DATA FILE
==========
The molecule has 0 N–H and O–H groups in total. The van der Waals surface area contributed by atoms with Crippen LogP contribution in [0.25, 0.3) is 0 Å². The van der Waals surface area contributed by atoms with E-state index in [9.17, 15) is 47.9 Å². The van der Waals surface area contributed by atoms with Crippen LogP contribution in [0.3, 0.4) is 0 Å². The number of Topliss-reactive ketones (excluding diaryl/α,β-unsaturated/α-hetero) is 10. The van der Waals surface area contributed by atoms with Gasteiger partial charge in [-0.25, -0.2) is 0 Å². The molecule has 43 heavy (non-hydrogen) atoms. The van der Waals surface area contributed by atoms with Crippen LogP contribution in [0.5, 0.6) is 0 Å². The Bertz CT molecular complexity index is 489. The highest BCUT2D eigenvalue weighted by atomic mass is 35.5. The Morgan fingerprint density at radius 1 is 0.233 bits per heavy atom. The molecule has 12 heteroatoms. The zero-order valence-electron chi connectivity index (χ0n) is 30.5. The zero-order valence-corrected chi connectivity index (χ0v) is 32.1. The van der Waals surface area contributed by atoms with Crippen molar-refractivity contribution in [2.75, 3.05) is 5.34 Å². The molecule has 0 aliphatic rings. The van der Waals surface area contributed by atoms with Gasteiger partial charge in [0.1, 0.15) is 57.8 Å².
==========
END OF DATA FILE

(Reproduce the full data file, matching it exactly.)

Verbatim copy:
The molecule has 0 N–H and O–H groups in total. The van der Waals surface area contributed by atoms with Crippen LogP contribution in [0.25, 0.3) is 0 Å². The van der Waals surface area contributed by atoms with E-state index in [9.17, 15) is 47.9 Å². The van der Waals surface area contributed by atoms with Crippen LogP contribution in [0.3, 0.4) is 0 Å². The number of Topliss-reactive ketones (excluding diaryl/α,β-unsaturated/α-hetero) is 10. The van der Waals surface area contributed by atoms with Gasteiger partial charge in [-0.25, -0.2) is 0 Å². The molecule has 43 heavy (non-hydrogen) atoms. The van der Waals surface area contributed by atoms with Crippen LogP contribution in [0.5, 0.6) is 0 Å². The Bertz CT molecular complexity index is 489. The highest BCUT2D eigenvalue weighted by atomic mass is 35.5. The Morgan fingerprint density at radius 1 is 0.233 bits per heavy atom. The molecule has 12 heteroatoms. The zero-order valence-electron chi connectivity index (χ0n) is 30.5. The zero-order valence-corrected chi connectivity index (χ0v) is 32.1. The van der Waals surface area contributed by atoms with Crippen molar-refractivity contribution in [2.75, 3.05) is 5.34 Å². The molecule has 0 aliphatic rings. The van der Waals surface area contributed by atoms with Gasteiger partial charge in [0.1, 0.15) is 57.8 Å².